4 Technical bulletins
1 Replacement parts
Replaces Infosheet 1.81 Replacement parts
Vehicle inspection requirements manual references
This bulletin gives guidance to vehicle inspectors in determining compliance of a vehicle.
This document applies to any vehicle undergoing entry-level certification that has had parts, components or systems replaced during a repair or modification.
Vehicles entering New Zealand must have been manufactured to comply with required safety standards. Compliance with these standards ensures that a safety critical component will perform as intended. Vehicles and their systems, parts and components must remain within safe tolerance of their state when manufactured. This helps to ensure the safety of vehicles used on New Zealand roads.
Use of correct replacement parts is vital to achieving safe tolerance. A vehicle must continue to comply with safety standards and equipment requirements when it is repaired, or components are added or replaced.
Vehicle inspectors must check whether or not the component being replaced has to meet an approved standard. Standards will vary according to the vehicle’s year of manufacture (and any modifications). The replacement part must meet the same standard as the original part, or a later version. Examples include lights, tyres, seatbelts and glazing.
If there is no specific standard for the individual component, but there is a standard for the system the component is a part of, the vehicle inspector must ensure that any replacement parts used enable the system to continue to meet the standard, and return the vehicle to safe tolerance of its state when manufactured. Examples include brake systems, frontal impact protection systems and seatbelt anchorage attachment points.
Braking systems: Brake pads and shoes are critical components in relation to returning the braking system to within safe tolerance of its state when manufactured.
Frontal impact protection systems: It is important that structural panel replacement is carried out using complying parts and in accordance with the manufacturer’s instructions (or, where these are not available, alternative repair industry standards such as I-Car). Replacement panels and welding must duplicate the original structure.
Seatbelt anchorages: Any repairs of the body or components affecting the supporting structure for seatbelt anchorages must restore these items to their original strength.
If there is no specific standard for the component or the system of which the component is a part, components must be fit for purpose. This generally applies to older vehicles, although there are components that are important to the safety of a vehicle but are not covered by a prescribed standard in new vehicles. Examples include steering and suspension components.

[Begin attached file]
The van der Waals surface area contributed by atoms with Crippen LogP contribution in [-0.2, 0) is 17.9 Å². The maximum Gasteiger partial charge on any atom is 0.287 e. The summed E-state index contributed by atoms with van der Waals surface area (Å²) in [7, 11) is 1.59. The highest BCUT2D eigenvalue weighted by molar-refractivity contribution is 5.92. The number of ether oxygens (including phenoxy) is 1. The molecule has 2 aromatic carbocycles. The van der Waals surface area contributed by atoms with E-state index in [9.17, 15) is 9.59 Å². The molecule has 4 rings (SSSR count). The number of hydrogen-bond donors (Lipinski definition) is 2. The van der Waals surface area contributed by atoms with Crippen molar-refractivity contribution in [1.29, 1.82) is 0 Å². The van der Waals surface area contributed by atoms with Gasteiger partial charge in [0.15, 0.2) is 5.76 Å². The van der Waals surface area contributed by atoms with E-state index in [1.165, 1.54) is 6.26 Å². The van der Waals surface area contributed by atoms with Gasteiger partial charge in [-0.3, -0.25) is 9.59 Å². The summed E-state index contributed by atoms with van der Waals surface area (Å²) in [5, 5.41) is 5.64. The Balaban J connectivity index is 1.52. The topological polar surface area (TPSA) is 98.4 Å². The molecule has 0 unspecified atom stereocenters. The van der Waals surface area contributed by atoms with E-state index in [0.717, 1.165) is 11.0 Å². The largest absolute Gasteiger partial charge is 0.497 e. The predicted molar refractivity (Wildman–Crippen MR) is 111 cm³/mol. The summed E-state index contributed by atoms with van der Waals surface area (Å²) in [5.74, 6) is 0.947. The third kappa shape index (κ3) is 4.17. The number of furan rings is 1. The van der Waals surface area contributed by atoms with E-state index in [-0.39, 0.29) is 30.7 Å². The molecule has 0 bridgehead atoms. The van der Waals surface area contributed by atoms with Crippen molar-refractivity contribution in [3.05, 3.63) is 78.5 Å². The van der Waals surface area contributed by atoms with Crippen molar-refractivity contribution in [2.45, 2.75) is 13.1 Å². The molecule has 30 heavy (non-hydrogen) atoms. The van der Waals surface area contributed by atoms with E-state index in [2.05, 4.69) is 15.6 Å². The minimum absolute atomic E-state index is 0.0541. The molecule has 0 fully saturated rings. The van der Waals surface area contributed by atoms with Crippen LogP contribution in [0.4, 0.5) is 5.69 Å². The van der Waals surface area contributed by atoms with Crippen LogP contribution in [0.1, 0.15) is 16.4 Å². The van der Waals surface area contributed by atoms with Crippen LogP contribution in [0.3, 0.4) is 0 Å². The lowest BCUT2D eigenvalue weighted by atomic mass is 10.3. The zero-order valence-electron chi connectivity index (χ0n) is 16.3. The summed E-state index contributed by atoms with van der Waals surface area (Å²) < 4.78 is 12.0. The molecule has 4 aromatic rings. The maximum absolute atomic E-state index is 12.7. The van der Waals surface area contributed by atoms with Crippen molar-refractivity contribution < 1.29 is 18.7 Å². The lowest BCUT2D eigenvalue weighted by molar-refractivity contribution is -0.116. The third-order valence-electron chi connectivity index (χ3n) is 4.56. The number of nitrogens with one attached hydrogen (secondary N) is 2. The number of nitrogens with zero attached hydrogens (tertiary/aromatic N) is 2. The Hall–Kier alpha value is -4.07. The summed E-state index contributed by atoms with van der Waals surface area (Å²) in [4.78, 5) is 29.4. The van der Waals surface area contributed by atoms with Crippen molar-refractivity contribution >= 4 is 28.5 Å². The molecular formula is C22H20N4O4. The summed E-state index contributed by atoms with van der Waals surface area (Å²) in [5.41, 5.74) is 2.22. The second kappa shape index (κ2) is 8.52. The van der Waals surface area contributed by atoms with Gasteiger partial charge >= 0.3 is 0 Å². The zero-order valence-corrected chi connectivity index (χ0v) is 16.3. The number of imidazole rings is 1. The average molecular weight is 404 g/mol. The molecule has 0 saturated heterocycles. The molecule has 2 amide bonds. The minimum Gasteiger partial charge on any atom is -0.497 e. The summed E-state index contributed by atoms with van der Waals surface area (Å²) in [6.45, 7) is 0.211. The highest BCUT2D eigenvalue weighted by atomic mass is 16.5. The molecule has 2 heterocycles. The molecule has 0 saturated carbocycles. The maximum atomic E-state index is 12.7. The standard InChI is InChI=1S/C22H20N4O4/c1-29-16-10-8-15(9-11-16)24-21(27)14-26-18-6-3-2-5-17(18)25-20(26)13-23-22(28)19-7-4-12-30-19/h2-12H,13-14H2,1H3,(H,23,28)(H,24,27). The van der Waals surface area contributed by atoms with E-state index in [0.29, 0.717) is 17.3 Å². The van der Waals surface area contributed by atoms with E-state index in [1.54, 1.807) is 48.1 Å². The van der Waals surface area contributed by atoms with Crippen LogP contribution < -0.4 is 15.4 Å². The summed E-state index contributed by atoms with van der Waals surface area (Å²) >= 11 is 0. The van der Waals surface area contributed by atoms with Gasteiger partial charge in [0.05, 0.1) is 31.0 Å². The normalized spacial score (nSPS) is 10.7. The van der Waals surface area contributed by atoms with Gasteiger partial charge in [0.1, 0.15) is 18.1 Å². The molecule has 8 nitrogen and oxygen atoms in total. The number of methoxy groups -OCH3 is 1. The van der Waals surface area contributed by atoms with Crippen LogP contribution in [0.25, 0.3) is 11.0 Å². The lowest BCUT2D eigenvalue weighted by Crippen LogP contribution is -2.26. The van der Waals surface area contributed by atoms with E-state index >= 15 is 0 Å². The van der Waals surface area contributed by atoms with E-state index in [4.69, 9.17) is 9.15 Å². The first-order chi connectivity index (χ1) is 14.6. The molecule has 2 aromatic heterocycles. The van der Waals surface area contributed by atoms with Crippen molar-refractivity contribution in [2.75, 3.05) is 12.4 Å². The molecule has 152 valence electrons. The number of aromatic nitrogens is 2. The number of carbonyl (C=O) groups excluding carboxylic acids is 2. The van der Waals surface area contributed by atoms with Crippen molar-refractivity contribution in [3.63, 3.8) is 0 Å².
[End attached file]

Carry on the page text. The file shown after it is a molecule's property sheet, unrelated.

The NZ Transport Agency recommends that parts suppliers and repairers must be able to provide proof that replacement parts meet legal requirements. This could consist of de-registration papers of the donor vehicle for used body parts, standards markings, or proof that the vehicle used for parts was legally registered in New Zealand.
- 1 Introduction
- 2 Pre-registration and VIN
- 3 Inspection and certification
- 4 Technical bulletins
- 1 Replacement parts
- 2 Water- or fire-damaged vehicles
- 3 Vehicles modified to change vehicle class
- 4 Identifying a Honda Gyro
- 5 Inspection requirements for temporary vehicle imports
- 6 Auxiliary bars
- 7 Frontal impact standard exemptions
- 8 Frontal impact compliance for Mitsubishi models
- 9 Frontal impact compliance for Toyota Cavaliers
- 10 Inspection for corrosion in Nissan Terrano & Mistral rear floorpan assemblies
- 11 Inspection of motorhomes
- 12 Inspection of daytime running lamps
- 13 Glazing on house-trucks
- 14 Seatbelt requirements for rotating seats
- 15 Toyota Hiace seat and seatbelt requirements
- 16 Replacement seatbelts
- 17 Seatbelt and seatbelt anchorage standards for heavy motor vehicles
- 18 Seatbelt markings
- 19 Seatbelt exemptions
- 20 OE rear upper seatbelt anchorages (with retrofitted seatbelts)
- 21 Rear seatbelts as aisle obstructions in passenger service vehicles
- 23 Used imported motorsport vehicles
- 24 Recording the number of seats for self-propelled motorhomes
- 25 Immigrants' vehicles
- 26 Special interest vehicles
- 27 Alternative proof of compliance – Singapore/Japan
- 28 Exhaust emissions standard compliance
- 29 Declaration for supplementary restraint system, anti-lock braking system and ESC system inspections
- 30 Dual brake systems in overseas driving school vehicles
- 31 Brakes standards compliance
- 32 Static tilt stability compliance
- 33 Category A left-hand drive vehicles
- 34 Bridgestone tyres manufactured in Thailand, Taiwan or Indonesia
- 35 Moped entry certification (class LA, LB)
- 36 Removing a border damage flag
- 37 Electronic stability control identification
- 38 Class MC vehicle definition
- 39 Identifying class MB, MD1 or MD2 based on seats on Japanese deregistration certificates
- 40 Passenger airbag inspection – used imported vehicles from Japan
- 41 Entry certification procedures for certain modified vehicles
- 42 Conversion vans (AKA day vans)
- 43 Takata airbag recall
- 44 Rust prevention or under-sealing on late model cars from the UK
- 5 Reference materials